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Old 07-05-2018, 10:18 AM
 
Location: Was Midvalley Oregon; Now Eastside Seattle area
13,060 posts, read 7,493,946 times
Reputation: 9787

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DS gave up using his bike. I think he thought it was just too dangerous. I think it was because he wanted another 30 minutes of sleep (10 on the bus) and that Orca is provided to him. Last year my bike and his was stolen. He says just use the rental bikes.
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Old 07-07-2018, 10:48 AM
 
8,856 posts, read 6,846,043 times
Reputation: 8651
Bike commuting has skyrocketed in recent years. This seems to be a mix of younger people and also people in their 40s-60s. In my office several are in the latter category.

As for putting a bike on the bus rack, that's probably most people's plan, not "giving up." Some do it to get up a hill, some do it to cut 20 miles off their trip, and some bus to work and ride home.

PS the new 520 Bridge bike lane seems to be very well used.
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Old 07-07-2018, 11:03 AM
 
301 posts, read 312,182 times
Reputation: 436
Hey, we are millennials who moved a couple months ago and I just want to stop by to make sure someone has already mentioned rain, tsunamis, volcanoes, traffic, etc. Oh and also *pronounced with NYC accent* foooood is bad and there is nothing to do.
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Old 07-07-2018, 01:26 PM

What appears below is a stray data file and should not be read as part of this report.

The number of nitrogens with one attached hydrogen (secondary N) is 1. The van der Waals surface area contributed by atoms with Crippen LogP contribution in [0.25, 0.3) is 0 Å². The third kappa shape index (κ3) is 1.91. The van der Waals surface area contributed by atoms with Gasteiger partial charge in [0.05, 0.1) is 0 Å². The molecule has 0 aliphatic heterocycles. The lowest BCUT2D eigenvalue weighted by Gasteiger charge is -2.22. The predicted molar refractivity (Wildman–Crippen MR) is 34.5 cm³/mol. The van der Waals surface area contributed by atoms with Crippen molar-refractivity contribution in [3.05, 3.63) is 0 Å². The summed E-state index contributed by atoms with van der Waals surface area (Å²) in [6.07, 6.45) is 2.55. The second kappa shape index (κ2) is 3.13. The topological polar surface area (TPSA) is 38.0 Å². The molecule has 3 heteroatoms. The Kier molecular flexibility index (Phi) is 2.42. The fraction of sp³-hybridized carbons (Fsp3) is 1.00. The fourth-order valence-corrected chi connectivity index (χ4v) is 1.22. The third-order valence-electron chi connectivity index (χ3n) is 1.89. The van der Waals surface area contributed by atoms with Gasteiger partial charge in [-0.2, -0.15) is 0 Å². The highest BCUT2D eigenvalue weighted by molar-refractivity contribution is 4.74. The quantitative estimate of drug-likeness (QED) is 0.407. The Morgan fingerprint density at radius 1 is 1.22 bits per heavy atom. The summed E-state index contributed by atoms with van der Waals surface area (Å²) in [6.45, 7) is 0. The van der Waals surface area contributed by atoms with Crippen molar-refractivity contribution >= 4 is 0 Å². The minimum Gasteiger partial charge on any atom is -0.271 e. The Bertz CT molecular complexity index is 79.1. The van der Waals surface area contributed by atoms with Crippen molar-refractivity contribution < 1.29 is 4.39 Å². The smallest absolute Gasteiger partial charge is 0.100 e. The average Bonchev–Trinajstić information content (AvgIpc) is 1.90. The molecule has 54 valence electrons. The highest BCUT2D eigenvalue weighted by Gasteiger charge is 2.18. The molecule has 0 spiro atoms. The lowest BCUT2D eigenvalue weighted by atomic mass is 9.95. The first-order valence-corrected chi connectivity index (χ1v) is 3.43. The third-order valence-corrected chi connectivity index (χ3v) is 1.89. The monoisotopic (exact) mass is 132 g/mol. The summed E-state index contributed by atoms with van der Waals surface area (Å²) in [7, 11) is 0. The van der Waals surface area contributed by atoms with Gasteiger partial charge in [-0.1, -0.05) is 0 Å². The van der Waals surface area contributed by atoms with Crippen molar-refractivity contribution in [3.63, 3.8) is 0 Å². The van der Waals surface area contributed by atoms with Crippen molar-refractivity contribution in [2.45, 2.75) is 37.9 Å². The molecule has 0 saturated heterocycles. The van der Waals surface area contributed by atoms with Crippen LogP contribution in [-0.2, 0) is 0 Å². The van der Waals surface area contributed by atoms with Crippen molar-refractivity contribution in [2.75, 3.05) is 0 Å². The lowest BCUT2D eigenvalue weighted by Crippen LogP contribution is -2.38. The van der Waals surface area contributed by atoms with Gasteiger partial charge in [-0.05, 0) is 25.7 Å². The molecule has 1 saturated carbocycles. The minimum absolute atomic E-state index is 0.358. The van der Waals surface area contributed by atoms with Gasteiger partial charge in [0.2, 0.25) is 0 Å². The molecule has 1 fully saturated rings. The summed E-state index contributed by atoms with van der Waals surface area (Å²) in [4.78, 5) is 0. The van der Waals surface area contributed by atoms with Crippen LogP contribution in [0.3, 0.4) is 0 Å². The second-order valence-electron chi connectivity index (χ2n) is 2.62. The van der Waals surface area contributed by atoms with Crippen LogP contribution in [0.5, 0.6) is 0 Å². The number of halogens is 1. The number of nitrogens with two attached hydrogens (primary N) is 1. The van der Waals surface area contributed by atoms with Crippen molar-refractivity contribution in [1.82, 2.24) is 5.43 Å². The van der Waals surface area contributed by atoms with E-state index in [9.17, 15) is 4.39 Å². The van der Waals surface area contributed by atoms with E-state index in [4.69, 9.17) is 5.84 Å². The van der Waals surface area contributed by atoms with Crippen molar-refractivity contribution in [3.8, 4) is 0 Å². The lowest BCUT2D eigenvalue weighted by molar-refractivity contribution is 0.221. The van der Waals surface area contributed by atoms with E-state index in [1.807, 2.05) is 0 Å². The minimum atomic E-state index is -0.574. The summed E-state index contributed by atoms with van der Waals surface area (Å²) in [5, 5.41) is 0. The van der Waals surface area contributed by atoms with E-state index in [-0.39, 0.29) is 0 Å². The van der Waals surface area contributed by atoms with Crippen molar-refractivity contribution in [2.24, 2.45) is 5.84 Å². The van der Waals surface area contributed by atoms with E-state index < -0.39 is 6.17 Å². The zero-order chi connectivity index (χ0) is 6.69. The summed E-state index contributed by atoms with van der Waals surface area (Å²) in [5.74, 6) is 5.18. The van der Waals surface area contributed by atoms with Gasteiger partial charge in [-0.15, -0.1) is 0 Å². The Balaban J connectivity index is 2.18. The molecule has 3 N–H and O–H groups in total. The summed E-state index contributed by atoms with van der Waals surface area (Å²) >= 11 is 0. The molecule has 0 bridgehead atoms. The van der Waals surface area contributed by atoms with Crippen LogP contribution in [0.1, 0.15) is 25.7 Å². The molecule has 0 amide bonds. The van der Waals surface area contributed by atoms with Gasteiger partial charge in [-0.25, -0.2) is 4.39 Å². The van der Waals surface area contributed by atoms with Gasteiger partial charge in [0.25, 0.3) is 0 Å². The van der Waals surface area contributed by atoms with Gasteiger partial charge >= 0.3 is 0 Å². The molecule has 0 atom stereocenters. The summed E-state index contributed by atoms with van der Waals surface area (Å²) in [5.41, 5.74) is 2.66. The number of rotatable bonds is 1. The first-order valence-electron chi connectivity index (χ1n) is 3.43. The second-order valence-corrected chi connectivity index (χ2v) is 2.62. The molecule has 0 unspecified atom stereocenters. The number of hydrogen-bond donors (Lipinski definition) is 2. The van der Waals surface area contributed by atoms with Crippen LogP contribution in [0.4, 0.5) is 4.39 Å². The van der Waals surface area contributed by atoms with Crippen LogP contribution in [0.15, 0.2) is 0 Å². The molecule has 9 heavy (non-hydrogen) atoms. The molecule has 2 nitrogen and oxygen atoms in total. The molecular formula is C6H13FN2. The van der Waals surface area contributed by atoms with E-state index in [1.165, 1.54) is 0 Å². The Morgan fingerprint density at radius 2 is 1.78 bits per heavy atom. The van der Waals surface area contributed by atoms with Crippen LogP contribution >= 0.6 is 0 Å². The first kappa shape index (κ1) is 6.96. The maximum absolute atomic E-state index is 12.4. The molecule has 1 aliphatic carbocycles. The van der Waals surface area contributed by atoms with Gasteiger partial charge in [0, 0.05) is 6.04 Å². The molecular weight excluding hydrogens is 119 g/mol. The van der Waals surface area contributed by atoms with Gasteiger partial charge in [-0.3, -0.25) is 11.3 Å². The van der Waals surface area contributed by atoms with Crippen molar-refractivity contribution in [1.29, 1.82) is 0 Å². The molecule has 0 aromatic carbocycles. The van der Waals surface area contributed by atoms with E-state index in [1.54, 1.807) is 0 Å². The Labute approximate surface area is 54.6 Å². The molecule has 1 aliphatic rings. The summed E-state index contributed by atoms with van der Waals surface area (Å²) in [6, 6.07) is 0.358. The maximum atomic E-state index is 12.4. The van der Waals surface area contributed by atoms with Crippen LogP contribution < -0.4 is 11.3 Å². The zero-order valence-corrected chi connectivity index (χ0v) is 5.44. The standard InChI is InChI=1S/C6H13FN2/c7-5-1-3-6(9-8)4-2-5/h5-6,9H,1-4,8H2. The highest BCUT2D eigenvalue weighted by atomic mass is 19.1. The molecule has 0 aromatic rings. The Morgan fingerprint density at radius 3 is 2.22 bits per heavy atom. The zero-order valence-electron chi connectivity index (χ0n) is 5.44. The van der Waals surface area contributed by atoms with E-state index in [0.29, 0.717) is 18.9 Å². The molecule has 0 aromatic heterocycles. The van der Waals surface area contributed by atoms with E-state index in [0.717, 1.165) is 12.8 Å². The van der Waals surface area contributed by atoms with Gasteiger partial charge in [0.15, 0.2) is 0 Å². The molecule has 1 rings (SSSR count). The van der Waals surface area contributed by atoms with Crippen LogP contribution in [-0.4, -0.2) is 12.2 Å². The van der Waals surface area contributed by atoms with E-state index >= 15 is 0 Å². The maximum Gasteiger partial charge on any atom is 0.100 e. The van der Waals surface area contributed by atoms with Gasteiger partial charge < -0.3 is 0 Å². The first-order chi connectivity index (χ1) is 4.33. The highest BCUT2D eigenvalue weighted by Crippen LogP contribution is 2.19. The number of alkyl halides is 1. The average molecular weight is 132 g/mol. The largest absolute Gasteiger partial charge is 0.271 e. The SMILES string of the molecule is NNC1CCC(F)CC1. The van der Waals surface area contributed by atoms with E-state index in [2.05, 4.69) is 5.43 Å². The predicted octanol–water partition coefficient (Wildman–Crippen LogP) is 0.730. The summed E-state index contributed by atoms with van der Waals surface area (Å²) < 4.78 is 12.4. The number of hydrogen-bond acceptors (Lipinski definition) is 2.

Location: State of Transition
102,188 posts, read 107,790,902 times
Reputation: 116087
Quote:
Originally Posted by jakebarnes View Post
Every job isn’t technology. True for technology people. But for the middle class, it’s better to make 50k in the middle of the country than 75k here, in my opinion.
What jobs would there be in small, undiscovered towns in the middle of the country? In sufficient numbers for all those Millennials?
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Old 07-07-2018, 01:56 PM
 
Location: West Coast
1,889 posts, read 2,198,484 times
Reputation: 4345
Quote:
Originally Posted by eugene_b View Post
Hey, we are millennials who moved a couple months ago and I just want to stop by to make sure someone has already mentioned rain, tsunamis, volcanoes, traffic, etc. Oh and also *pronounced with NYC accent* foooood is bad and there is nothing to do.
I want more and more to move in because it’s great for my property values, but even I’ll say the food here really is awful, especially when you factor in the crazy restaurant prices and atrocious service and typically terrible restaurant amenities (too hot, too cold, sitting on upside down milk crates, etc)
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Old 07-07-2018, 01:57 PM
 
Location: Independent Republic of Ballard
8,067 posts, read 8,358,268 times
Reputation: 6228
With no car, no cable/satellite or TV, no Internet (just mobile), no kids, no vacations, no (new) clothes, skipping college (take a coding course), banning Christmas, urban farming, cooking from scratch, and poly-amorous living arrangements (three to a bed!), how much money could they save? $20k? $30k? More?
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Old 07-07-2018, 04:16 PM
 
301 posts, read 312,182 times
Reputation: 436
Quote:
Originally Posted by CrazyDonkey View Post
With no car, no cable/satellite or TV, no Internet (just mobile), no kids, no vacations, no (new) clothes, skipping college (take a coding course), banning Christmas, urban farming, cooking from scratch, and poly-amorous living arrangements (three to a bed!), how much money could they save? $20k? $30k? More?
Probably significantly more. We are saving that in a fraction of year and out of the things that you listed, we have only “no kids” going for us (which is not to be discounted of course considering how much baby care costs).
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Old 07-08-2018, 12:57 AM
 
240 posts, read 195,208 times
Reputation: 603